November 12, 2021

Cancer pain occurs when cancer grows into nearby tissues or when it destroys them. As the tumor grows, it can negatively affect nerves, organs, or bones. Chemicals released by cancer can also cause pain. 


  1. Nerve pain: Commonly called neuropathic pain, is caused by damage to the nerves, pressure to the nerve, or pressure on the spinal cord. Some people have nerve pain after surgery because nerves are cut during surgery and they heal slowly.
  2. Bone pain: Cancer can damage bone tissue and cause pain. Bone pain is also known as somatic pain and it is often described as aching, throbbing, or dull. Treatment can focus on controlling cancer or protecting the bones that are affected. External radiation can be used to treat bones that have weakened and bisphosphonate drugs can make bones stronger and keep them from breaking.
  3. Soft tissue pain: This is pain from a muscle or body organ. Soft tissue pain is visceral and is often described as sharp, aching, cramping, or throbbing.
  4. Phantom pain: This is pain from a part of the body that has already been removed. An example is the pain after a mastectomy.
  5. Referred pain: Sometimes people feel pain from a part of their body in a different part of their body. For example, a person with a swollen liver can feel pain in their shoulder.

The amount of pain experienced while in the thrall of cancer depends on the type of cancer, where it is, the stage of cancer, and if the treatment damages nerves. Other factors include anxiety and depression.

The type of pain that a cancer patient experiences influences the treatment choice. Factors to be considered include the location of the pain, the severity of the pain, the type of pain, what triggers the pain, current medication, how the medication eases the pain, and the impact of the pain on the lifestyle of the patient.

People respond differently to different kinds of pain-killing medication and pain relief can come in the form of aspirin-like drugs such as pleurisy, paracetamol, and opioids like morphine or codeine.

Ways to relieve cancer through medication include:

  1. Regularly taking your medication
  2. Knowing your medication better.
  3. Having an up-to-date record of your medication
  4. Having enough medication


Handling cancer pain effectively is possible but you should know that the pain will not be completely relieved. The effective management of cancer pain and its symptoms can improve the well-being of cancer patients. Note that the sour tsunami strain can be used to relieve cancer pain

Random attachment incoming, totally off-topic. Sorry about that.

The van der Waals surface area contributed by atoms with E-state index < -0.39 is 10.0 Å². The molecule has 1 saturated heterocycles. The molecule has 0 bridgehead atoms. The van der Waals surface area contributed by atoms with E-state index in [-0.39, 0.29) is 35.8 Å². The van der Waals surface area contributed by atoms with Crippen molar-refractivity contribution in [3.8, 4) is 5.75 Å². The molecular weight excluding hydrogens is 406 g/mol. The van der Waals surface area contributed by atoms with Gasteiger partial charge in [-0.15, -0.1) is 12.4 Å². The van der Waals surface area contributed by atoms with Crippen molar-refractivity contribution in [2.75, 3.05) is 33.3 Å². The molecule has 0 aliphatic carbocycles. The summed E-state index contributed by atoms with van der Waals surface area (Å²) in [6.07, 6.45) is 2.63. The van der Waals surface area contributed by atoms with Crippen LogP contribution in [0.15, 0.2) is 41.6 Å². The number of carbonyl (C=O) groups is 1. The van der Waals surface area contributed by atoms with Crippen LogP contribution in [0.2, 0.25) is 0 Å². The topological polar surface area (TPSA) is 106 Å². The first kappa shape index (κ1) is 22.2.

Cancer pain can also be treated through the following approaches:

  1. The partial or full removal of cancer: Surgery, chemotherapy, radiation therapy, and immunotherapy are ways in which some or all cancer can be eliminated. These provide relief from pain.
  2. Palliative surgery: These surgeries are performed to reduce pain and improve the quality of life of cancer patients. Surgeries can prevent or control complications such as bowel obstruction, compression of organs or the spinal cord, and compression of nerves.
  3. Anesthetic and pharmacologic approach: These medications are given based on the needs and preferences of the individual. The delivery methods include swallowing, an injection, absorption through the skin, and insertion of the medication into the rectum.
  4. Adjuvant analgesics: These drugs provide pain relief in certain situations such as tingling, burning sensation, and inflammation.
  5. Nerve blocks: These can provide short-term relief and are used for acute, postoperative, and chronic pain problems.
  6. Neurosurgical approaches: Neurosurgery can reduce cancer pain. A procedure called Cordotomy disables the nerves in the spinal cord that conduct pain-impulses to the brain.
  7. Psychological approaches: This approach can be effectively used to manage pain. Psychotherapy, cognitive behavioral therapy, and structured support can be used to help people cope with this pain.

Cancer pain is untreated on many occasions and factors that can lead to this are:

  1. The reluctance of some people to talk about their pain.
  2. The fear of side effects.
  3. Some doctors are reluctant to talk about cancer pain or offer its treatments.
  4. The fear of addiction to opioids.

In a nutshell, the management of cancer pain is tailored to the affected individual as the response to pain and treatments are different amongst individuals.

Thank you to Alex K for contributing this article.